J’Accuse DCP

J’Accuse, Gance’s extraordinary breakthrough work, is a World War I drama considered to be one of the most technically advanced films of the era and the first major pacifist film. It was referred to by Gance as “A human cry against the bellicose din of armies.” This seminal cinematic achievement stars Marise Dauvray as Edith, a young woman who is unhappily married to an older man, François (Séverin-Mars), but is actually in love with a young poet, Jean Diaz (Romuald Joubé). Both Jean and François end up on the front lines of World War I while Edith is captured by German forces and suffers atrocities at the hands of the soldiers. Gance contrasts individual human suffering with the larger horrors of war, depicted with stark realism. J’Accuse introduced such technical advances as rapid-cut editing and highly expressive camerawork and lighting. Gance, who had served briefly in the military, returned to active service in order to film real battle scenes to include in the project. The film became a huge international hit, prompting one journalist to write that if the film had been shown in every town in the world in 1913, war might have been averted. In the early 1920s, Gance revised the plot, titles, and editing for “peacetime” presentation. That had been the only version of the film available until now. This new French-titled, tinted edition is a reconstruction of the film’s original 1919 montage. It contains many original art cards with optional English subtitles by film historian Lenny Borger, and features a new symphonic score by Robert Israel. Experience once again what film historian Georges Sadoul called “a fevered, monumental epic on the terrible wastage of war.”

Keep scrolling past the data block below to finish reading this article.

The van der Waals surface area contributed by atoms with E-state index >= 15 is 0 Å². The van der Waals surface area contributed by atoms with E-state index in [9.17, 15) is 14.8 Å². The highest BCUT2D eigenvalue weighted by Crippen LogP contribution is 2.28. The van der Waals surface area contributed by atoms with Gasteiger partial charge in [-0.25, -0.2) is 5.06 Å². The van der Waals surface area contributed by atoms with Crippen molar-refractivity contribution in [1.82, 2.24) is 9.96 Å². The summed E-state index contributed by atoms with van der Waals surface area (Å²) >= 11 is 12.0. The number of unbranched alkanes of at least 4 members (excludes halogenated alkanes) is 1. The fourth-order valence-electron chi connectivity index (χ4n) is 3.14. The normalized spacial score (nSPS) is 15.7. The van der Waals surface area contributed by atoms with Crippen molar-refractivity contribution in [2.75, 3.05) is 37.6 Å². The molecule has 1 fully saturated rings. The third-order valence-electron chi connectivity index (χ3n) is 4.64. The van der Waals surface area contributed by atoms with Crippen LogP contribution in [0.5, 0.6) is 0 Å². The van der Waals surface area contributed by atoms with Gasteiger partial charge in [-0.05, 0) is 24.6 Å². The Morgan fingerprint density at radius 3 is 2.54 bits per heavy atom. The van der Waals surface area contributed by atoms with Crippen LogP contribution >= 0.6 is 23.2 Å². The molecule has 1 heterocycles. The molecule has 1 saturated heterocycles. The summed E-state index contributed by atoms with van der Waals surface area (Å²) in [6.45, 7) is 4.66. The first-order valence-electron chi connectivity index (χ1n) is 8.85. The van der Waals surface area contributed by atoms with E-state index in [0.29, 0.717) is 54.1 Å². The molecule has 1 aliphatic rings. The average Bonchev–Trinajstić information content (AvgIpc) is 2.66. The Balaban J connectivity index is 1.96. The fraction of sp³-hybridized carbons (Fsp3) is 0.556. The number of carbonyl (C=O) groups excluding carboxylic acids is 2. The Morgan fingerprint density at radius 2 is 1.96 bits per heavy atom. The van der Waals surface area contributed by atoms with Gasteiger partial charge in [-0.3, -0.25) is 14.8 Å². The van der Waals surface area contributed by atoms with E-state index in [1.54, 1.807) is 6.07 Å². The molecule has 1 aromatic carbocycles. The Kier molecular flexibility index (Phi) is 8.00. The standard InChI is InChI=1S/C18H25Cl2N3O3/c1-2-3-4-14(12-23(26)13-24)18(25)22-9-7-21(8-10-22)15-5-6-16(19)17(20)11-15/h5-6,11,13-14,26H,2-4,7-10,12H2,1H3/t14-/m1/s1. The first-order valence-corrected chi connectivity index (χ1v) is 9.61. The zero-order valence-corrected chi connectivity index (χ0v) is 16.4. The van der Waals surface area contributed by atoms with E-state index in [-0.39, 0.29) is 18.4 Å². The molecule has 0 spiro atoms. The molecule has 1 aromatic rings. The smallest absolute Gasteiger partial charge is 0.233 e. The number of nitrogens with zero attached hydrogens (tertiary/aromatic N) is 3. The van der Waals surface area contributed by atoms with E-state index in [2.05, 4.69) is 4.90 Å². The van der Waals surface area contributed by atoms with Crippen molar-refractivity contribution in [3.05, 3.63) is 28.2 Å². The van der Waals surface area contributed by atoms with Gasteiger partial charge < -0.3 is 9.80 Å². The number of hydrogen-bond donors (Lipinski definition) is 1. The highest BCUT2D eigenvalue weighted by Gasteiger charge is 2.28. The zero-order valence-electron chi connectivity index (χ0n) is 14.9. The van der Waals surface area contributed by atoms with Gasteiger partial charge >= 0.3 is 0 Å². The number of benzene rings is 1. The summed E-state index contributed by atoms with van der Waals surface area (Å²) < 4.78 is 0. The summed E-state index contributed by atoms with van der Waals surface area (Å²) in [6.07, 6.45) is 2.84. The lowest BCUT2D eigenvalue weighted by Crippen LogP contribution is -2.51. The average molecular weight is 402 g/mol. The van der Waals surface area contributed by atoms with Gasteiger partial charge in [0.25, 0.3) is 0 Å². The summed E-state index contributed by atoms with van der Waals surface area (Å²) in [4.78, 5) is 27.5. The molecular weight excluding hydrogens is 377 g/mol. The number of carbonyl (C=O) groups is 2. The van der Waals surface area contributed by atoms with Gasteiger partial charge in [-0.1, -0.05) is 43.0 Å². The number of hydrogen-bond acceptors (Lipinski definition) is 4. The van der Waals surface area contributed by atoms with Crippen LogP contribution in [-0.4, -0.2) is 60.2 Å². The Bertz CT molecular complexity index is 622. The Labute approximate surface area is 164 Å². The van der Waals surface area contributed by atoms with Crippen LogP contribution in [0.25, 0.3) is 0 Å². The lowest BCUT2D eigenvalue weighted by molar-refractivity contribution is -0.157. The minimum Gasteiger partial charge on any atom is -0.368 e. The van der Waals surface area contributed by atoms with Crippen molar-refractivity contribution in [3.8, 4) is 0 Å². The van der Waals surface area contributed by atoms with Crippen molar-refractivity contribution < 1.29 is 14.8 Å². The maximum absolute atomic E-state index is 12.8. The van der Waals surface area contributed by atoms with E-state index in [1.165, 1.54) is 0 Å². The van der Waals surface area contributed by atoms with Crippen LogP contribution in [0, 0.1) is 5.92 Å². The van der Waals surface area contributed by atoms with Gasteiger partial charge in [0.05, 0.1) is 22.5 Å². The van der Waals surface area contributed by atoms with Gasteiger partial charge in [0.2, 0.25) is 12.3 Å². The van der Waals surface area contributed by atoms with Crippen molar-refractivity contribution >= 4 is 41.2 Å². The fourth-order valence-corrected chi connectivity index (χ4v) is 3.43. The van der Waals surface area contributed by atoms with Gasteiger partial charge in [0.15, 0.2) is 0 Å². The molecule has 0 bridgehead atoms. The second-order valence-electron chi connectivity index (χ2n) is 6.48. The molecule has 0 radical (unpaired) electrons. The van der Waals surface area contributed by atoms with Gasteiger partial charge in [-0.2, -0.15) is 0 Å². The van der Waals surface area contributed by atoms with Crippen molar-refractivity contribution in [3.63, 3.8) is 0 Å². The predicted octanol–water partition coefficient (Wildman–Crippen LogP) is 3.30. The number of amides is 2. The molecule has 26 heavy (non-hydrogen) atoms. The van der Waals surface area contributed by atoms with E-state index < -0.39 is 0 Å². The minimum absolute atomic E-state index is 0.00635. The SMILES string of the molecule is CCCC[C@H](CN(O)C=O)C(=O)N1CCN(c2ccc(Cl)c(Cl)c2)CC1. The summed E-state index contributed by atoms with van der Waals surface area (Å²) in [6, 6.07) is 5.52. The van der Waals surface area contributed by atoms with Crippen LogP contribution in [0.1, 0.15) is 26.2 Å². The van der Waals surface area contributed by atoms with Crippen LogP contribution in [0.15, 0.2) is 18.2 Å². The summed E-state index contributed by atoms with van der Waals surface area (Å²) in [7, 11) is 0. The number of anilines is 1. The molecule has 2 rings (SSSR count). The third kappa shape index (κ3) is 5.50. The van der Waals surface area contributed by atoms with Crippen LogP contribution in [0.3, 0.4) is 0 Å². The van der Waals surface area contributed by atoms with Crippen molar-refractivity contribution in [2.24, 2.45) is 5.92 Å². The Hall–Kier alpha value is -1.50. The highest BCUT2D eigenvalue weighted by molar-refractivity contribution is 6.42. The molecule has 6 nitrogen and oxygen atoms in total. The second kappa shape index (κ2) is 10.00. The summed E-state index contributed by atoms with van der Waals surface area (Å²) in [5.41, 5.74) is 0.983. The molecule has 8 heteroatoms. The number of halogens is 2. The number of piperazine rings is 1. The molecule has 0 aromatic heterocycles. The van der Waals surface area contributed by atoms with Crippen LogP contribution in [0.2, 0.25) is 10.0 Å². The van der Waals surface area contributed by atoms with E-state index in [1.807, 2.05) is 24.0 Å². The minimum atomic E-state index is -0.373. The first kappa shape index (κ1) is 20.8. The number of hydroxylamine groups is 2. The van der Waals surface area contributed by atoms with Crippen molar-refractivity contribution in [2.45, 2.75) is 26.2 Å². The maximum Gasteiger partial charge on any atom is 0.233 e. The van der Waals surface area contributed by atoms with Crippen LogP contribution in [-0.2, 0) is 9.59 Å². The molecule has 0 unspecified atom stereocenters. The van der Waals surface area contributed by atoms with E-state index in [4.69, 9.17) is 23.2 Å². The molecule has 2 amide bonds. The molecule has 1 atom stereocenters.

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“We enthusiastically recommend it — not only for its tremendous disc production but also for this full-length version of this highly-prized film.”

– Silent Era

“The Flicker Alley DVD is a labor of love completed with the participation of Turner Classic Movies . . . Numerous copies of varying lengths were used, including a single surviving tinted nitrate copy, a single reel of original camera negative and a reconstructed print made by the Cinemateque Francais in the fifties, to reconstruct the longest and most complete version possible. ”

– Sean Axmaker, TCM.com

“Fertile to a fault, Abel Gance’s films seldom settle into a single format, style or genre. J’Accuse, the French pioneer’s raging 1919 classic, is as much a celebrated anti-war tract as it is a romantic melodrama and an expressionistic horror movie. ”

– Slant Magazine